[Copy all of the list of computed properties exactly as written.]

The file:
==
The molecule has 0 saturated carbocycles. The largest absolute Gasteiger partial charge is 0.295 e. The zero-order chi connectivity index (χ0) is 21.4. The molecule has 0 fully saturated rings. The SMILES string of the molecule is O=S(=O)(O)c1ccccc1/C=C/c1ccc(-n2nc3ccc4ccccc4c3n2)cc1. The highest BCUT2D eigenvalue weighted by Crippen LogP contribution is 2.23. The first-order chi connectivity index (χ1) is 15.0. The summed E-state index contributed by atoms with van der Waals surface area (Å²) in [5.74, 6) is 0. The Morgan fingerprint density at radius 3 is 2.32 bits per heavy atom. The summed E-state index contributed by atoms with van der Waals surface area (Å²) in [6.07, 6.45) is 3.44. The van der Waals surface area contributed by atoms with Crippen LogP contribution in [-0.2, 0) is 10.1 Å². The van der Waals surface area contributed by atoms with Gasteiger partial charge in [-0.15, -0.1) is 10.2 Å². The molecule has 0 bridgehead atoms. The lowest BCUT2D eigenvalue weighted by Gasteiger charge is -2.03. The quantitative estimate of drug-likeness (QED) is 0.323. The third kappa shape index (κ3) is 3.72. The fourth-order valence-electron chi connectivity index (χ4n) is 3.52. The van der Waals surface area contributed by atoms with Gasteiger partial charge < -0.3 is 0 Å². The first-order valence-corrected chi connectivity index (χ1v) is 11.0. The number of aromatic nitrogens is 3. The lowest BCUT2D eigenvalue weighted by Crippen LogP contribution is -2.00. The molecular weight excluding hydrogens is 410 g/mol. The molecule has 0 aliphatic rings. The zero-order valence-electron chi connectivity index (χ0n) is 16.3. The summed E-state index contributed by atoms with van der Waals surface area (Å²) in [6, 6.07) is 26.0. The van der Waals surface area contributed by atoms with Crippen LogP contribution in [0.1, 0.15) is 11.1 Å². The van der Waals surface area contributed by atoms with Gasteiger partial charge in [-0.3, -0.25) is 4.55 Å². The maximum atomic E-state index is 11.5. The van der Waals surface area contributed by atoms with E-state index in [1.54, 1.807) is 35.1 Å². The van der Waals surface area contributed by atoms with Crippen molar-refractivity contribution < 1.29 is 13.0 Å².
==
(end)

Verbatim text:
The molecule has 0 saturated carbocycles. The largest absolute Gasteiger partial charge is 0.295 e. The zero-order chi connectivity index (χ0) is 21.4. The molecule has 0 fully saturated rings. The SMILES string of the molecule is O=S(=O)(O)c1ccccc1/C=C/c1ccc(-n2nc3ccc4ccccc4c3n2)cc1. The highest BCUT2D eigenvalue weighted by Crippen LogP contribution is 2.23. The first-order chi connectivity index (χ1) is 15.0. The summed E-state index contributed by atoms with van der Waals surface area (Å²) in [5.74, 6) is 0. The Morgan fingerprint density at radius 3 is 2.32 bits per heavy atom. The summed E-state index contributed by atoms with van der Waals surface area (Å²) in [6.07, 6.45) is 3.44. The van der Waals surface area contributed by atoms with Crippen LogP contribution in [-0.2, 0) is 10.1 Å². The van der Waals surface area contributed by atoms with Gasteiger partial charge in [-0.15, -0.1) is 10.2 Å². The molecule has 0 bridgehead atoms. The lowest BCUT2D eigenvalue weighted by Gasteiger charge is -2.03. The quantitative estimate of drug-likeness (QED) is 0.323. The third kappa shape index (κ3) is 3.72. The fourth-order valence-electron chi connectivity index (χ4n) is 3.52. The van der Waals surface area contributed by atoms with Gasteiger partial charge < -0.3 is 0 Å². The first-order valence-corrected chi connectivity index (χ1v) is 11.0. The number of aromatic nitrogens is 3. The lowest BCUT2D eigenvalue weighted by Crippen LogP contribution is -2.00. The molecular weight excluding hydrogens is 410 g/mol. The molecule has 0 aliphatic rings. The zero-order valence-electron chi connectivity index (χ0n) is 16.3. The summed E-state index contributed by atoms with van der Waals surface area (Å²) in [6, 6.07) is 26.0. The van der Waals surface area contributed by atoms with Crippen LogP contribution in [0.1, 0.15) is 11.1 Å². The van der Waals surface area contributed by atoms with Gasteiger partial charge in [-0.3, -0.25) is 4.55 Å². The maximum atomic E-state index is 11.5. The van der Waals surface area contributed by atoms with E-state index in [1.54, 1.807) is 35.1 Å². The van der Waals surface area contributed by atoms with Crippen molar-refractivity contribution < 1.29 is 13.0 Å².